It has been shown that a one-sector real business cycle model with sufficient increasing returns in production may possess an indeterminate steady state that can be exploited to generate business cycles.
This paper shows that the optimal steady-state tax on capital income in a neoclassical growth model can be positive, negative, or zero, depending crucially on the level of monopoly profits and the degree to which profits can be taxed.
This paper develops a dynamic general-equilibrium model with productive public capital to help account for differences in the business cycle characteristics of public- versus private-sector expenditures in postwar U.S. data.
This paper argues that variations of extant general-equilibrium monetary models are capable of generating real-time economic forecasts comparable in accuracy to those generated under the standard Federal Reserve Board staff methodology.
A demonstration that the assumed structure of taxation can have dramatic effects on economic welfare and on the stability of the steady state in a dynamic general-equilibrium model of optimal fiscal policy.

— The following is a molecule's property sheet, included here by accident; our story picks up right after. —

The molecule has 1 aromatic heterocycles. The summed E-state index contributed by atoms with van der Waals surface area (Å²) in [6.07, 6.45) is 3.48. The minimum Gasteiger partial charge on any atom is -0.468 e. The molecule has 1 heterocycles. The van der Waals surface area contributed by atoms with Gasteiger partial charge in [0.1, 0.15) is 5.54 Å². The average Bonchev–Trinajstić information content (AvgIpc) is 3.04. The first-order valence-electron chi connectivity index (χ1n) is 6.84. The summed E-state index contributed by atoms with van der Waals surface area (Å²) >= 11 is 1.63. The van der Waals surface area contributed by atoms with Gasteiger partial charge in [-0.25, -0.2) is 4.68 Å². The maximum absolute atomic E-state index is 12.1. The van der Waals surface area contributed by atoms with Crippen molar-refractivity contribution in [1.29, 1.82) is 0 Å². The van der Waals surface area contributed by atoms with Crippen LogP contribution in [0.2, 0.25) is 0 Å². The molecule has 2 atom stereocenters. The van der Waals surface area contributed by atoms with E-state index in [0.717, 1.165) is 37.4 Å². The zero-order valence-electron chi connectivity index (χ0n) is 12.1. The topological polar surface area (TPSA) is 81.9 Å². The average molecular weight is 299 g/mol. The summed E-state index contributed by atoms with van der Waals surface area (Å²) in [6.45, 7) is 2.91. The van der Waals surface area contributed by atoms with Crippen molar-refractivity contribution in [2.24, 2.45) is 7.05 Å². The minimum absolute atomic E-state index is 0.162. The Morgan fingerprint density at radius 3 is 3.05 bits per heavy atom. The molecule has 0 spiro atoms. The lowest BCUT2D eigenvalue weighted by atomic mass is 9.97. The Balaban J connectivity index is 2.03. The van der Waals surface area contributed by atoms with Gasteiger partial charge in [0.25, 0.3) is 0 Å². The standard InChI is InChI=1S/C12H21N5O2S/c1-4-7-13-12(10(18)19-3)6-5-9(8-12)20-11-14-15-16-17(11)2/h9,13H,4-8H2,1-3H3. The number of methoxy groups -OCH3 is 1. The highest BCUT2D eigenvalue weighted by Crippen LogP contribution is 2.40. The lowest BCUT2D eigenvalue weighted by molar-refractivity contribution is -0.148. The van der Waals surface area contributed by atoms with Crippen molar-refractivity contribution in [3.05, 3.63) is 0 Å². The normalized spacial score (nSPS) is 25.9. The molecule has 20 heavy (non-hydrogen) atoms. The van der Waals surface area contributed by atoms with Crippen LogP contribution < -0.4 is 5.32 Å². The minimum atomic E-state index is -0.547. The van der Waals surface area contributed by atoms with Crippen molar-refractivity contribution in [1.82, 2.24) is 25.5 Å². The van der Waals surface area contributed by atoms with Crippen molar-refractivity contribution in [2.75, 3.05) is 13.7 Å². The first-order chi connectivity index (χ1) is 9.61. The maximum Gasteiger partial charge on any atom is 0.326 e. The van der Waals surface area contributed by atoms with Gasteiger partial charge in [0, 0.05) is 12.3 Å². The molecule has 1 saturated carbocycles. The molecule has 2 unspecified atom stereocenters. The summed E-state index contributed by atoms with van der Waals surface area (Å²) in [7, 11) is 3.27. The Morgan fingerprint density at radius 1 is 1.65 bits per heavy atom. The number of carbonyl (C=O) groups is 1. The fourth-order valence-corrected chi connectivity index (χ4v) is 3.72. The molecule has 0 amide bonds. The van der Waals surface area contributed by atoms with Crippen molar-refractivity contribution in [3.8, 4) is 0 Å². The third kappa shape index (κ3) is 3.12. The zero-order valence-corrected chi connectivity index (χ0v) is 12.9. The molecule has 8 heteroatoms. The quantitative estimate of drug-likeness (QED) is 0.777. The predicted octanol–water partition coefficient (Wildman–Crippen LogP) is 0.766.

An analysis of various schemes for simplifying the U.S. tax system, which finds that a uniform tax system performs almost as well as a system with separate taxes on labor and capital incomes, provided that a depreciation allowance is maintained.
Optimal program of distortionary taxes, money growth, and borrowing to finance a stream of expenditures is computed in a monetary real business cycle model for which distribution issues between rich and poor play fundamental role in policy decisions.
Consider the following investment scenario. You tum over 10 percent of your salary each year to an investment manager who pools your contributions with those of others to form something that looks like a mutual fund.